Hindu temple of universal truths
Even demons become kinder if they are fed on time and treated well.
I learnt this last week, when we attended a service at a small Hindu temple in the remote mountains of western Bali.
My husband, Bill, and I went for a bike ride. We rode in the equatorial heat along a shady road, flanked by towering mountains of green jungle that swept up to high, mysterious ridges.
Across the empty sea was the perfect cone of the massive volcano that guards the Java Straits.
We turned onto a narrow road that led to the mountains. At the end was the Hindu temple. We pedalled towards its white walls and the gold spires glinting in the heat shimmer.
It was a time of service, and perhaps 200 hundred Balinese were converging on the dragon-flanked gates.
We left our bicycles and quickly wrapped ourselves in sarongs that we carried in our shoulder bags.
We joined the slow flood of the crowd as the sole foreigners, but as we were appropriately dressed, no one paid us undue attention.
The men wear tailored white jackets with a long, straight row of buttons in the front, and hats like short turbans. The women all have long sleeved blouses and, like the men, colourful sarongs. Often, both men and women wear white frangipani flowers behind their ears.
Temples here are embellished with statues of various mythical creatures; buxom goddesses, scowling demons and dragons with bulging eyes and protruding tongues, all carved in stone with awesome artistry.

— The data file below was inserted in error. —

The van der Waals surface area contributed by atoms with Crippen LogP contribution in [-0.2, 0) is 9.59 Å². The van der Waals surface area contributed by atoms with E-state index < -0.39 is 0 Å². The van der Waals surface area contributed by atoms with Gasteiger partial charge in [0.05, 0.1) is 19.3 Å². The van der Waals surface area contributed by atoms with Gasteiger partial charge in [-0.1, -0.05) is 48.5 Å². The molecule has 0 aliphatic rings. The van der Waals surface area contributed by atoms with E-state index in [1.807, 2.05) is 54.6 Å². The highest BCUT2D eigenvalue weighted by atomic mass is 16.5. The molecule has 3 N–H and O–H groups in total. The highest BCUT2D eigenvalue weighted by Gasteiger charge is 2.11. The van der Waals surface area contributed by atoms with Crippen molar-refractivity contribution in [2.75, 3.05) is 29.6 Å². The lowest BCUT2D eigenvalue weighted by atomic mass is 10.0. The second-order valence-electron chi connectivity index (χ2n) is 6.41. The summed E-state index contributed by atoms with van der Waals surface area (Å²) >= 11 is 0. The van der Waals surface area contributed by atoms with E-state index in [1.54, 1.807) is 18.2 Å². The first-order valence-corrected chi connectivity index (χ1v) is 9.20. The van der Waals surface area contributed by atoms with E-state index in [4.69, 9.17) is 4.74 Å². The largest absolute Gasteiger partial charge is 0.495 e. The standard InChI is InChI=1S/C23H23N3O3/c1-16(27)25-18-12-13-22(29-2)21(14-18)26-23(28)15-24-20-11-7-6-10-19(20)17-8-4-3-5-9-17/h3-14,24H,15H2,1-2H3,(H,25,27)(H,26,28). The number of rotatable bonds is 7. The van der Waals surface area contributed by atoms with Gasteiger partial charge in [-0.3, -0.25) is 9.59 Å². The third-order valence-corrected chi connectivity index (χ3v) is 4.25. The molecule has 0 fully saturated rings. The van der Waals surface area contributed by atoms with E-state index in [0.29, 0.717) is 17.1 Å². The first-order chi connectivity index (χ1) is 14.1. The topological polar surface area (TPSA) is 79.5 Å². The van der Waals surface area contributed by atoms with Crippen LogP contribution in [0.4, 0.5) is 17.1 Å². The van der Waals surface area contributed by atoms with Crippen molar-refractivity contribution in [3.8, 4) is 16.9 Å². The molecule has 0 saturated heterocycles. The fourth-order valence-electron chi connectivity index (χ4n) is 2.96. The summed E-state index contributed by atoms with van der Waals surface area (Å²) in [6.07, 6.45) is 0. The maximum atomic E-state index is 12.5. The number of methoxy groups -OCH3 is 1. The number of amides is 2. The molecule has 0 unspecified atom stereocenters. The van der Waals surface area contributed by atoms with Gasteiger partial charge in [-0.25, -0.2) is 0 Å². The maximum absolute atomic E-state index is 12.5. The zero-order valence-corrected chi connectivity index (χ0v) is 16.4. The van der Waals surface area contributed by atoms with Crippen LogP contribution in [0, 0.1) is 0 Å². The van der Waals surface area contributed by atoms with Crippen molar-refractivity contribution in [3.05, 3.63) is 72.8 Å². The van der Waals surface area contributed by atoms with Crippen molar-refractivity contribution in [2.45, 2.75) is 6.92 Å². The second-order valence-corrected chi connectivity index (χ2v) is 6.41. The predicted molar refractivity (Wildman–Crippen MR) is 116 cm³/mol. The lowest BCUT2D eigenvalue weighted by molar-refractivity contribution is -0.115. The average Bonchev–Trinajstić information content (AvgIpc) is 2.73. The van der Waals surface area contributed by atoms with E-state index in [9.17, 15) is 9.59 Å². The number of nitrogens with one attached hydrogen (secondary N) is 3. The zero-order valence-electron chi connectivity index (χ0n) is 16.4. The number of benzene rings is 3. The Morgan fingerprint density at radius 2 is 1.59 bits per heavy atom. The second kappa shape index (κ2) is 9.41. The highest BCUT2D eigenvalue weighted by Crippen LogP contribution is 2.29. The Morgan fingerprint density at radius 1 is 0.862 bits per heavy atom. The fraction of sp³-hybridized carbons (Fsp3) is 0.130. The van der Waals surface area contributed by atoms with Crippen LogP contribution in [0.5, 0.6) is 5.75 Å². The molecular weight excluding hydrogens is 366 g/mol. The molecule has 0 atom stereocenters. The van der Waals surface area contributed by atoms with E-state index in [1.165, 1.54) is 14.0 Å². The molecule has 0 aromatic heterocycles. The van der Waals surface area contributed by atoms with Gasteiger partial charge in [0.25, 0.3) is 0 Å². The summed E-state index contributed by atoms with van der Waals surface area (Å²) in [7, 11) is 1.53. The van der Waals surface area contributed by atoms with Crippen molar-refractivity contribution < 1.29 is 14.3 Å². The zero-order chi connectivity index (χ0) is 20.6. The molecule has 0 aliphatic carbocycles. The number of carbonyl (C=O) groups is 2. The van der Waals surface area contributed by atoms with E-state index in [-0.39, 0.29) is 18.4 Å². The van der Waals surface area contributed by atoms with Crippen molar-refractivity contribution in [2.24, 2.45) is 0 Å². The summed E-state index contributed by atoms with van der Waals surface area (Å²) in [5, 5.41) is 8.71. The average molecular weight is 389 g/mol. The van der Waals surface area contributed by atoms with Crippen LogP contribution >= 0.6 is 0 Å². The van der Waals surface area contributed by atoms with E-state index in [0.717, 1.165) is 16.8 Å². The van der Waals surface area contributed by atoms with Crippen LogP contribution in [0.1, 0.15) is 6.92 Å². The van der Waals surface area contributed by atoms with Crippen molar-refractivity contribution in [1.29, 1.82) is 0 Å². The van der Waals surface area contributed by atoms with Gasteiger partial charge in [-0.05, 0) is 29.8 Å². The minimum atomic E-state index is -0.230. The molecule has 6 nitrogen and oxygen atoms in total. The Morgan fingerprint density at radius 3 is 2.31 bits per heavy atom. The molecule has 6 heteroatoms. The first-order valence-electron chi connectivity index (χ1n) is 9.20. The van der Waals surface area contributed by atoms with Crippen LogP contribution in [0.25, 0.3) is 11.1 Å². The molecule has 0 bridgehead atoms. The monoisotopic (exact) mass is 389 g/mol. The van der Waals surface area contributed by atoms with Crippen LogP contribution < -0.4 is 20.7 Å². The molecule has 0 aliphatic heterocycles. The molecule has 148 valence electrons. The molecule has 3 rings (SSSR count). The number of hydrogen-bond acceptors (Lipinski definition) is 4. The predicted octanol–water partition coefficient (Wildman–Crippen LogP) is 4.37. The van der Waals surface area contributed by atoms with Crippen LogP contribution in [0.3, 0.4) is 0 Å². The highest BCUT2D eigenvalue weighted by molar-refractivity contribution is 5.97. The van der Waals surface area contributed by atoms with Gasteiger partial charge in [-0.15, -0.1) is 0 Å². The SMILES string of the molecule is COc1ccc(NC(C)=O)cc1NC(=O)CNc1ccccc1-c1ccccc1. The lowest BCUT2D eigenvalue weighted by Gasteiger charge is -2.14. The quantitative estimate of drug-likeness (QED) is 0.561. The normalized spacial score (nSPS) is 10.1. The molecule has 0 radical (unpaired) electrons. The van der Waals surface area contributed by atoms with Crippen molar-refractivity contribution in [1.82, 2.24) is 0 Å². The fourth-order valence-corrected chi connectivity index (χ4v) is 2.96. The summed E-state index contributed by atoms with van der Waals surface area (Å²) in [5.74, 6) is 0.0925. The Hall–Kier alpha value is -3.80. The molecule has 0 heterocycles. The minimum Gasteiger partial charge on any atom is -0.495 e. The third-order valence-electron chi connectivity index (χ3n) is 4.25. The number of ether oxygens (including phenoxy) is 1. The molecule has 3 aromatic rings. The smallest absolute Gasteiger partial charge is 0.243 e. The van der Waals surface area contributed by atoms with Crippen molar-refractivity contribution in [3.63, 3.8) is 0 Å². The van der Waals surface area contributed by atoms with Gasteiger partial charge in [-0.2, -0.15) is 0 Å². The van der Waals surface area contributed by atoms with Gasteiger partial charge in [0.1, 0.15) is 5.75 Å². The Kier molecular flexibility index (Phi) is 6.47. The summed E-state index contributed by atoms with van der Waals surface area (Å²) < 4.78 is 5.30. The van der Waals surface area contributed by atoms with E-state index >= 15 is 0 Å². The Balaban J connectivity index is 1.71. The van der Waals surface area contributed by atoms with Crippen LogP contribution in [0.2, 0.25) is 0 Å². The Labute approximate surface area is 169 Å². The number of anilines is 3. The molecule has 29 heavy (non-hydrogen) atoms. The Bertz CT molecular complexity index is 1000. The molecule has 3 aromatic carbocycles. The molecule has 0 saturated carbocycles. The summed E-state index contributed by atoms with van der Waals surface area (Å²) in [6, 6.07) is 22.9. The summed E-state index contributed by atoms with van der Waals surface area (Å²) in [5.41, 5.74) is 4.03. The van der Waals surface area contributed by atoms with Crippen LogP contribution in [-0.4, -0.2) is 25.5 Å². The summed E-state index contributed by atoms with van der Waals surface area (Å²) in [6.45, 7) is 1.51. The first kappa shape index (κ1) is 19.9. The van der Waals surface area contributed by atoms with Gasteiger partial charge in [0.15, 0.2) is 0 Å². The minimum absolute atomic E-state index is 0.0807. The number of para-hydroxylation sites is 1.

These figures guard the entrance to the temple from the outside world.
In Bali, Hinduism blends with an ancient form of local animism. Nature is imbued with spirits and they must be both honoured and placated three times each day.
Every Balinese creates small offerings out of flowers, plaited leaves and small fruit treats and these appear everywhere — on sidewalks, in doorways and in front of the hundreds of shrines and temples.
Many worshippers were bringing their offerings in small baskets woven from banana leaves.
Offerings for demons were placed on the floor near the entrance. To the demons went food, and even cigarettes.
For the gods, they left flowers, fruits and incense. Every being in creation is worthy of respect.
“Our demons are mostly peaceful,” we were told with a laugh. “After all, we feed them well!”
The outdoor altar filled with hundreds of little baskets, and countless sticks of incense swirled aromatic smoke in the mild breeze.
My eyes swept over the fine-featured Balinese with their light, mahogany skin framed in brilliant white; the women’s hair, thick and dark and luxurious.
Wild mountain slopes stretched up beyond the altar, and birds called from the deep forest. The service began. It was simply beautiful. It was a ceremony of purification.
The priest came to every sitting person and dipped a handful of sacred durva grass into a silver jug of holy water, sprinkling it over our heads and into our cupped hands.
We brought the drops to our lips. I felt like a happy child in an enchanted land of vivid colours and aromas. I kept smiling. Bright sun was shining on me and I felt it in my soul.
At one point during the prayers all the people raised up their hands together holding pure white flowers and there was the gentle ringing sound of bells.
In that instant, I realised that both beauty and truth are universal, and that all gods and people are one.
• Nina London is a certified wellness and weight-management coach. Her mission is to support and inspire mature women to make positive changes in their body and mind. Share your inspirational stories with her at www.ninalondon.com
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